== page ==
Next project for De Villiers? “Holiday in Mozambique,” he says, adding quickly: “I wish.” he continues: “I’ve been commissioned to direct a documentary at the end of the year, which will keep me busy for a few months.” He is also devoting a lot of time early next year to begin writing a feature idea he has been toying with for a few years. “I won't say much right now, but it'll be something new. New in terms of my own work and new in terms of the South African local film scene.”

Then, of course, there are inevitable plans to develop Commando. “In his journal, Reitz left such an account, that the contemporary storyteller would have to be blind to overlook the potential for narrative and conflict and epic adventure. I'm anxiously awaiting ‘the’ Boer War film. Maybe I'll make it, maybe not. In some ways, I think I'll need some time before I can re-approach the Boer War as a narrative backdrop. It is both an incredibly foreign and an incredibly personal time and space. And like all narratives of conflict, the Boer War is riddled with wanton destruction and senseless misery. But then it becomes the responsibility of the storyteller to find the essence and function of the story, offering it to a contemporary audience, so as to perhaps communicate something with topical current value. But we'll see.”

And next up for Van Heerden? He’s currently in rehearsals for the fun musical Guys and Dolls, to be seen at Durban’s Elizabeth Sneddon Theatre from December 1 to January 6. He’s filling the role of Rusty Charlie, one of the sidekicks of central character Nathan Detroit, played by Quincy Fynn. The production is directed by Catherine Mace, produced by Bradley Marshall, choreographed by Mark Hawkins and offers costumes by Andrew Verster. Others in the cast include Donnagh Roberts, Janna Ramos-Violante, Lyle Buxton, Liam Magner, Clive Gumede, Michael Gritten and Ian (Ewok) Robinson.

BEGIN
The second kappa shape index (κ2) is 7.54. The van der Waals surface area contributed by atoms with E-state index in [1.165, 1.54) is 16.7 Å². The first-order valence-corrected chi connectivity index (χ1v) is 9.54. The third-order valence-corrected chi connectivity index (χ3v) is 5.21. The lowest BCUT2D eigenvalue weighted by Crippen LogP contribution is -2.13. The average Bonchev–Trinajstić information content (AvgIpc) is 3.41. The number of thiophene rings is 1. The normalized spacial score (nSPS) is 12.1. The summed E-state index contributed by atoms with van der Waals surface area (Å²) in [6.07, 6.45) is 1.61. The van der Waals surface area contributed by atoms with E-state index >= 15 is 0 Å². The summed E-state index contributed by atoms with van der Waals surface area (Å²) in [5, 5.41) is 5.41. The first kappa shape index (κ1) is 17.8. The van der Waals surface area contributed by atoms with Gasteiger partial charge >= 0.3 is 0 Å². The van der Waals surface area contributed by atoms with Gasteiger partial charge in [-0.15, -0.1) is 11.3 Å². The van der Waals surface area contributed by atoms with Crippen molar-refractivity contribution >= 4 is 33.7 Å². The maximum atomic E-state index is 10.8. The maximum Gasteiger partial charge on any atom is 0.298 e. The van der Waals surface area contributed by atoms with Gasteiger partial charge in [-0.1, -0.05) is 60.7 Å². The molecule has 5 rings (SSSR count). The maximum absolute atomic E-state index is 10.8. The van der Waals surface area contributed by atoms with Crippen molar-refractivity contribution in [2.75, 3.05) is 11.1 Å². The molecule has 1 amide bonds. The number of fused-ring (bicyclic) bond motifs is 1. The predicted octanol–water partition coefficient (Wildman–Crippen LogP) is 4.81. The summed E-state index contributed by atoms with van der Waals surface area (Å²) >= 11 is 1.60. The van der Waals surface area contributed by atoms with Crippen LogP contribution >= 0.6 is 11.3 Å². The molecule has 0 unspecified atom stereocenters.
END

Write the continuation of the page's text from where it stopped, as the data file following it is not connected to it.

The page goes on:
Van Heerden is also writing a one-man show he intends premiering at Durban’s next Musho Festival, highlighting solo and two-hander plays. To be directed by Liam Magner, with whom Van Heerden performs as Neon Anthems, it will see Jacobus playing two roles – that of a 22-year-old rock god-wannabe called Felix and a nerdy 12-year-old called Fred. Titled Felix and Fred, it’s a madcap romp revolving around the two befriending each other in Knysna then finding themselves in a pickle when they discover a Thai druglord’s cocaine.

Van Heerden and Magner are also working on a new show, fans will be glad to hear - tentatively titled Neon Anthems: Felix and Tommy Strike Up. It is to be built around their zany collection of original songs and will showcase characters from each of their solo shows. Van Heerden will play Felix the rocker and Magner is set to portray his outrageous New Age deejay Tommy Guns, from his early solo success, Spun. Van Heerden is hoping it might even develop into a supper theatre entertainment.

Before that, however, the team plans another fortnight’s run of Tokoloshe Come and Go! at DHS’s Seabrook’s theatre, in May. That show is then set for its swansong at the 2008 Grahamstown Arts Festival, says Van Heerden. He is also keeping himself busy planning and presenting drama workshops for school pupils in Grade 10 or above, focusing on physical theatre, “thinking out of the box” and exploring both larger-than-life and subtle approaches to performing.

Any schools anxious to book him for such workshops should contact him at 084 637 1345 or jacobusvanheerden@yahoo.co.uk